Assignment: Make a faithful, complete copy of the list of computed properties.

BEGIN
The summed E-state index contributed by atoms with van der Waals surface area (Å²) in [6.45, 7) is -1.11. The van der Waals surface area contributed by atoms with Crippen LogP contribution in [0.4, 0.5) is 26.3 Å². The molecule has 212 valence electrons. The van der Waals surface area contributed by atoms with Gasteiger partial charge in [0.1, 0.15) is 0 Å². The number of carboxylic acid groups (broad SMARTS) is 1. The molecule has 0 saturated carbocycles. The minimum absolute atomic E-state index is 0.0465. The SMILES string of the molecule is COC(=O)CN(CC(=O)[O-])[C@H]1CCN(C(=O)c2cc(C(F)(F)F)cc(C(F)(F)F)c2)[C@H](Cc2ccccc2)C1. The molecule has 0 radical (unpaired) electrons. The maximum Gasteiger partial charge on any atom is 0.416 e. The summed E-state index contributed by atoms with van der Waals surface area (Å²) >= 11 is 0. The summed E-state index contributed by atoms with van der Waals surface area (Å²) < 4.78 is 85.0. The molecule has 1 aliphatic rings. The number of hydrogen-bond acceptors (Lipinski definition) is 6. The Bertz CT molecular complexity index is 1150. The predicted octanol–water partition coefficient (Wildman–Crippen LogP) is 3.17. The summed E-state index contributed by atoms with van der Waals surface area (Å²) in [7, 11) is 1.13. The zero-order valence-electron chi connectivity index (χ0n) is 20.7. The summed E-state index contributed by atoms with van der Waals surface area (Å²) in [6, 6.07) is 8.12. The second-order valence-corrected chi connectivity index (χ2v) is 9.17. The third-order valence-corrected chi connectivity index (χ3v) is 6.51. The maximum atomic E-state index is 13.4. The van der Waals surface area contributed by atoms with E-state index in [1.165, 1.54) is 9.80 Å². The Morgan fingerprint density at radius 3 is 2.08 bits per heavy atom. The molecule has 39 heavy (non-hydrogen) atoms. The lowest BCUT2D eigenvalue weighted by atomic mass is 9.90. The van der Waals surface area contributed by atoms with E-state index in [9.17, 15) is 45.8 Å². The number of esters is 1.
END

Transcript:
The summed E-state index contributed by atoms with van der Waals surface area (Å²) in [6.45, 7) is -1.11. The van der Waals surface area contributed by atoms with Crippen LogP contribution in [0.4, 0.5) is 26.3 Å². The molecule has 212 valence electrons. The van der Waals surface area contributed by atoms with Gasteiger partial charge in [0.1, 0.15) is 0 Å². The number of carboxylic acid groups (broad SMARTS) is 1. The molecule has 0 saturated carbocycles. The minimum absolute atomic E-state index is 0.0465. The SMILES string of the molecule is COC(=O)CN(CC(=O)[O-])[C@H]1CCN(C(=O)c2cc(C(F)(F)F)cc(C(F)(F)F)c2)[C@H](Cc2ccccc2)C1. The molecule has 0 radical (unpaired) electrons. The maximum Gasteiger partial charge on any atom is 0.416 e. The summed E-state index contributed by atoms with van der Waals surface area (Å²) >= 11 is 0. The summed E-state index contributed by atoms with van der Waals surface area (Å²) < 4.78 is 85.0. The molecule has 1 aliphatic rings. The number of hydrogen-bond acceptors (Lipinski definition) is 6. The Bertz CT molecular complexity index is 1150. The predicted octanol–water partition coefficient (Wildman–Crippen LogP) is 3.17. The summed E-state index contributed by atoms with van der Waals surface area (Å²) in [7, 11) is 1.13. The zero-order valence-electron chi connectivity index (χ0n) is 20.7. The summed E-state index contributed by atoms with van der Waals surface area (Å²) in [6, 6.07) is 8.12. The second-order valence-corrected chi connectivity index (χ2v) is 9.17. The third-order valence-corrected chi connectivity index (χ3v) is 6.51. The maximum atomic E-state index is 13.4. The van der Waals surface area contributed by atoms with E-state index in [1.165, 1.54) is 9.80 Å². The Morgan fingerprint density at radius 3 is 2.08 bits per heavy atom. The molecule has 39 heavy (non-hydrogen) atoms. The lowest BCUT2D eigenvalue weighted by atomic mass is 9.90. The van der Waals surface area contributed by atoms with E-state index in [9.17, 15) is 45.8 Å². The number of esters is 1.